The price of fuel rose by 2p a litre in December as a result of three of the UK’s major supermarkets putting up their prices well above the increase seen on the wholesale market, data from RAC Fuel Watch shows. You will all have noticed this at the pumps. As ever (for anyone living betwixt the two) Bideford prices remain cheaper than Bude ones.
The average price of petrol went up from 114.39p to 116.46p (2.07p) and diesel from 117.72p to 120p (2.28p) over the course of the month. On the wholesale market a litre of unleaded went up by just 1.28p from 85.76p to 87.04p. Diesel rose by 1.11p from 88.33p to 89.44p. Looking at wholesale prices from two weeks ago – the time it takes for all retailers to replenish their stock, the RAC believes drivers should in fact be paying around 113p for petrol and 118p for diesel.
Of the four big supermarkets fuel retailers however, Morrisons, Sainsbury and Tesco all raised their forecourt prices by an average of 3p a litre, with only Asda matching the wholesale market price increase by raising its prices by around 1.5p a litre.
This meant that Asda was selling both the cheapest supermarket petrol and diesel at the close of December. A litre of unleaded cost 110.11p a litre (up 1.31p from 108.8p) and diesel 113.4p (up 1.52p from 111.88p). Sainsbury was 1.5p dearer for petrol and 1.38p for diesel. Despite this, filling up at a supermarket is still 4p a litre cheaper for unleaded and nearly 4.5p for diesel.
The cost of filling a 55-litre tank of fuel for a family petrol car rose by £1.14 from £62.91 to £64.05, and by £1.25 from £64.75 to £66 for diesel. Refuelling at a supermarket currently saves drivers over £2 a tank.
RAC fuel spokesman Simon Williams said:
“It’s very disappointing to see some of our biggest fuel retailers putting up their prices over and above the increases seen on the wholesale market. There’s a definite feeling that they have been trying to protect themselves for what was to come in terms of further coronavirus restrictions.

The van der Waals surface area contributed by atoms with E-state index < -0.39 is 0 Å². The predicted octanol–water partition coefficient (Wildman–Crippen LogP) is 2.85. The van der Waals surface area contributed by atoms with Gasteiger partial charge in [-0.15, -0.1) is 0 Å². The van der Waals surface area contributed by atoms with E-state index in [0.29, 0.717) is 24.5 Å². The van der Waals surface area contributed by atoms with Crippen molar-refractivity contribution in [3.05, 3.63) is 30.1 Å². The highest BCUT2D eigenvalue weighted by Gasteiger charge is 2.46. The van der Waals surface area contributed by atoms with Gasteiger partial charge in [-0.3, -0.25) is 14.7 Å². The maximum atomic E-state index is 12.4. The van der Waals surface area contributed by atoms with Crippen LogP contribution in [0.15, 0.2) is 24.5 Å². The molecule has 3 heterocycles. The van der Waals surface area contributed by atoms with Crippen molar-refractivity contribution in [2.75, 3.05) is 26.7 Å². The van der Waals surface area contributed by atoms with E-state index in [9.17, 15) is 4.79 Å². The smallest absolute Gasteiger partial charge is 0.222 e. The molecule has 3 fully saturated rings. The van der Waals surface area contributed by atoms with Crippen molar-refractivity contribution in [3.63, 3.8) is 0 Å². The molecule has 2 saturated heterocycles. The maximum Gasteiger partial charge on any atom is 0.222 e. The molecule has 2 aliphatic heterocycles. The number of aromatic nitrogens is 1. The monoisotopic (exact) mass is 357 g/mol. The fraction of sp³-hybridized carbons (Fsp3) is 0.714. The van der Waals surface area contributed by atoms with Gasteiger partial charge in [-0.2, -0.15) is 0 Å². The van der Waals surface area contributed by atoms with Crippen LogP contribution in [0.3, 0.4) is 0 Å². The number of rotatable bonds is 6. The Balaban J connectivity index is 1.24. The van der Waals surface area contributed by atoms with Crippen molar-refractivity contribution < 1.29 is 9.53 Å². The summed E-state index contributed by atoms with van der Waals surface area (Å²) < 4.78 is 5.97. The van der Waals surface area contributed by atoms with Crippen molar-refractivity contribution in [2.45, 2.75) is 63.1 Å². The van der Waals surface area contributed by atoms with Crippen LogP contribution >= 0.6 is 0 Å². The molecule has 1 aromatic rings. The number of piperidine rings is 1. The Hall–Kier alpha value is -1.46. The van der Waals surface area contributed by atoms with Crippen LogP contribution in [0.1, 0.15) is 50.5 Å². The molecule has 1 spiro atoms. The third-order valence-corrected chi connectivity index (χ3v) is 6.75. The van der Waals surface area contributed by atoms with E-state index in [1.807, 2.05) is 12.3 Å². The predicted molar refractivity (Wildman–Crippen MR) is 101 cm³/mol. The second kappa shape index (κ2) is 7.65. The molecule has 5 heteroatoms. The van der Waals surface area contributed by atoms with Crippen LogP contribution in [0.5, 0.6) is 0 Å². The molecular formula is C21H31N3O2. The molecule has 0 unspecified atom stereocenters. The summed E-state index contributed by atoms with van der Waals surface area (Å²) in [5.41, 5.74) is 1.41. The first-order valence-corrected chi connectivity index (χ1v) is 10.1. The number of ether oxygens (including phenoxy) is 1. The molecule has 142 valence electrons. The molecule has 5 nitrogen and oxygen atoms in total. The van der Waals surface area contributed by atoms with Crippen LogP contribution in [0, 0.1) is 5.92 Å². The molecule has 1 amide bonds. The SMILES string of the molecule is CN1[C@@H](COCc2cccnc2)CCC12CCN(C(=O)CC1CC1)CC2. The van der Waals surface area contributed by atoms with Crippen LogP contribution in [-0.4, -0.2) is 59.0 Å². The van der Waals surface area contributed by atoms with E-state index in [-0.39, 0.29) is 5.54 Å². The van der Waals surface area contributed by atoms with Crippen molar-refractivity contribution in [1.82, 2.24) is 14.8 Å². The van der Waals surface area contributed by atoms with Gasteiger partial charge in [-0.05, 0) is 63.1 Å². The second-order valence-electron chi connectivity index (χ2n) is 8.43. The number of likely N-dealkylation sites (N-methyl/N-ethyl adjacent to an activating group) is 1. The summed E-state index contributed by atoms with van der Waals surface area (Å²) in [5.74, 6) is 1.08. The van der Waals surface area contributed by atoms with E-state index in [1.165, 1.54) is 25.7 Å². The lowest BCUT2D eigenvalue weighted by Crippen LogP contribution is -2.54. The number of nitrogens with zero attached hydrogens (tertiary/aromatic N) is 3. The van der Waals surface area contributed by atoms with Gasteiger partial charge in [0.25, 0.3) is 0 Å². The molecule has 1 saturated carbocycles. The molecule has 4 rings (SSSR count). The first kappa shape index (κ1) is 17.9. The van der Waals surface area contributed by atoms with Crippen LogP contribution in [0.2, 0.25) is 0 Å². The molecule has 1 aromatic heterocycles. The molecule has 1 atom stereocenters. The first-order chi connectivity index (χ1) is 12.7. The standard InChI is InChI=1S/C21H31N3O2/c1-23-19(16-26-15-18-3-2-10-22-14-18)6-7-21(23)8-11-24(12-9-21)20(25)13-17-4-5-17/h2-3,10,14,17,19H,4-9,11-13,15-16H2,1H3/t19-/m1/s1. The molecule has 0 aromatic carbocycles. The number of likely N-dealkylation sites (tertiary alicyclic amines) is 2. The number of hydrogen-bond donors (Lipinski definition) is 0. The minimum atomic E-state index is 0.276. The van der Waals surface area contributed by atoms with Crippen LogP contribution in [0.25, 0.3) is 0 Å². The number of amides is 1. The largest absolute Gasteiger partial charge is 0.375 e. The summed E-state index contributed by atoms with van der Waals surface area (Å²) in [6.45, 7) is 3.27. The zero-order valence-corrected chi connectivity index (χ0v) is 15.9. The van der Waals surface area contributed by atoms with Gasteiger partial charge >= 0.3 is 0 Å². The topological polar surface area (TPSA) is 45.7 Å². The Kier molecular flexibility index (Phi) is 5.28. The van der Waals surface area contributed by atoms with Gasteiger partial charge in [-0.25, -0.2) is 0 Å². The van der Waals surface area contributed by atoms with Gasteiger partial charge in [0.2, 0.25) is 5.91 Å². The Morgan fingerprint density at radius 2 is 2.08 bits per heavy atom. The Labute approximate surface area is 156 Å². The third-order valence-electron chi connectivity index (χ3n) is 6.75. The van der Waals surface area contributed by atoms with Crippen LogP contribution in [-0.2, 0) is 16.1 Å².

“While wholesale prices went up very slightly in December our data shows there should be scope to lower forecourt prices rather than put them up. Retailers will no doubt argue that the pandemic is leading to drivers filling up far less so their ‘per litre’ profits are considerably down, and Monday’s announcement of another lockdown will be treated as justification for their decision not to pass savings on at the pumps. Unfortunately, those who still need to fill up regularly are having to pay more than they should be as, by our calculations, both fuels should actually come down by 3p a litre in the next fortnight.
“That said, the oil market is still being adversely impacted by Covid travel restrictions so it may be the case that drivers are paying less for their fuel than they might otherwise be. And, even though a barrel of oil was above $50 for half of December – something that we haven’t seen since March last year – the wholesale price didn’t shoot up due to the pound gaining 2% on the dollar.
“Interestingly, retailers have adjusted their margins and are now making roughly the same on petrol as diesel whereas normally they take a larger margin on a litre of diesel. For example, in September the margin on diesel was 4.5p more than petrol at an average of nearly 11.5p (11.4p) a litre compared to around 7p (6.85p).
“As and when life begins to become more normal as a result of the Covid vaccination programme the price we pay for fuel will inevitably go back up again. A year ago, a litre of unleaded set drivers back 127p and diesel 132p, which is 10p and 12p cheaper, respectively, than today.”